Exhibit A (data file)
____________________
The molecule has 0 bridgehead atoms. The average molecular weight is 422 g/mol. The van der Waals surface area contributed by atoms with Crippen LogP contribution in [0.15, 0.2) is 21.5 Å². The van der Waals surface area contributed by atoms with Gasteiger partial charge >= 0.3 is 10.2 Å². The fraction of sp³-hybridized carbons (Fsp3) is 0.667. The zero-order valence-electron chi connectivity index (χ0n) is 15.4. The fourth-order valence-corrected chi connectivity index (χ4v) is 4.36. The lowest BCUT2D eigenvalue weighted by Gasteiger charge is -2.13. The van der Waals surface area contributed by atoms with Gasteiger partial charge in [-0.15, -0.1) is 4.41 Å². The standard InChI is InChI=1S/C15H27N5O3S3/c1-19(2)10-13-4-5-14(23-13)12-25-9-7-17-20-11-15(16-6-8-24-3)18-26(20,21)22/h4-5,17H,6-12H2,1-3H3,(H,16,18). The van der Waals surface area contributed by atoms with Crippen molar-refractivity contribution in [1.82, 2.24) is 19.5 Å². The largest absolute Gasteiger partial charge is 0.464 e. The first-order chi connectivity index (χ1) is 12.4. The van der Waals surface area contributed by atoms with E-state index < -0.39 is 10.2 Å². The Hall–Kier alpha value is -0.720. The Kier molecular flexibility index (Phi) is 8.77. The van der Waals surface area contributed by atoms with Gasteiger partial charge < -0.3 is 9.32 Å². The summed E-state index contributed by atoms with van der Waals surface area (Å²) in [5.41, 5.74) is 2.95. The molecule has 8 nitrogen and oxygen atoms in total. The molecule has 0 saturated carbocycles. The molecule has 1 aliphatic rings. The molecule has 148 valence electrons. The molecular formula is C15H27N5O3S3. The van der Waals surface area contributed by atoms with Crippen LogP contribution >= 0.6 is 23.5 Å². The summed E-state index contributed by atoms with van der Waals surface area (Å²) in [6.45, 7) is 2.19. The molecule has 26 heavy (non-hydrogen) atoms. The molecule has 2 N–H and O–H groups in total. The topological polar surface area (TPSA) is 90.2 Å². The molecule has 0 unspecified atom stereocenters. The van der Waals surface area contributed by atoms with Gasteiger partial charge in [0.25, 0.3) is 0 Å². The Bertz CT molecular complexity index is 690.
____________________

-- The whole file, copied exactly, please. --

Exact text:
The molecule has 0 bridgehead atoms. The average molecular weight is 422 g/mol. The van der Waals surface area contributed by atoms with Crippen LogP contribution in [0.15, 0.2) is 21.5 Å². The van der Waals surface area contributed by atoms with Gasteiger partial charge >= 0.3 is 10.2 Å². The fraction of sp³-hybridized carbons (Fsp3) is 0.667. The zero-order valence-electron chi connectivity index (χ0n) is 15.4. The fourth-order valence-corrected chi connectivity index (χ4v) is 4.36. The lowest BCUT2D eigenvalue weighted by Gasteiger charge is -2.13. The van der Waals surface area contributed by atoms with Gasteiger partial charge in [-0.15, -0.1) is 4.41 Å². The standard InChI is InChI=1S/C15H27N5O3S3/c1-19(2)10-13-4-5-14(23-13)12-25-9-7-17-20-11-15(16-6-8-24-3)18-26(20,21)22/h4-5,17H,6-12H2,1-3H3,(H,16,18). The van der Waals surface area contributed by atoms with Crippen molar-refractivity contribution in [1.82, 2.24) is 19.5 Å². The largest absolute Gasteiger partial charge is 0.464 e. The first-order chi connectivity index (χ1) is 12.4. The van der Waals surface area contributed by atoms with E-state index < -0.39 is 10.2 Å². The Hall–Kier alpha value is -0.720. The Kier molecular flexibility index (Phi) is 8.77. The van der Waals surface area contributed by atoms with Gasteiger partial charge < -0.3 is 9.32 Å². The summed E-state index contributed by atoms with van der Waals surface area (Å²) in [5.41, 5.74) is 2.95. The molecule has 8 nitrogen and oxygen atoms in total. The molecule has 0 saturated carbocycles. The molecule has 1 aliphatic rings. The molecule has 148 valence electrons. The molecular formula is C15H27N5O3S3. The van der Waals surface area contributed by atoms with Crippen LogP contribution >= 0.6 is 23.5 Å². The summed E-state index contributed by atoms with van der Waals surface area (Å²) in [6.45, 7) is 2.19. The molecule has 26 heavy (non-hydrogen) atoms. The molecule has 2 N–H and O–H groups in total. The topological polar surface area (TPSA) is 90.2 Å². The molecule has 0 unspecified atom stereocenters. The van der Waals surface area contributed by atoms with Gasteiger partial charge in [0.25, 0.3) is 0 Å². The Bertz CT molecular complexity index is 690.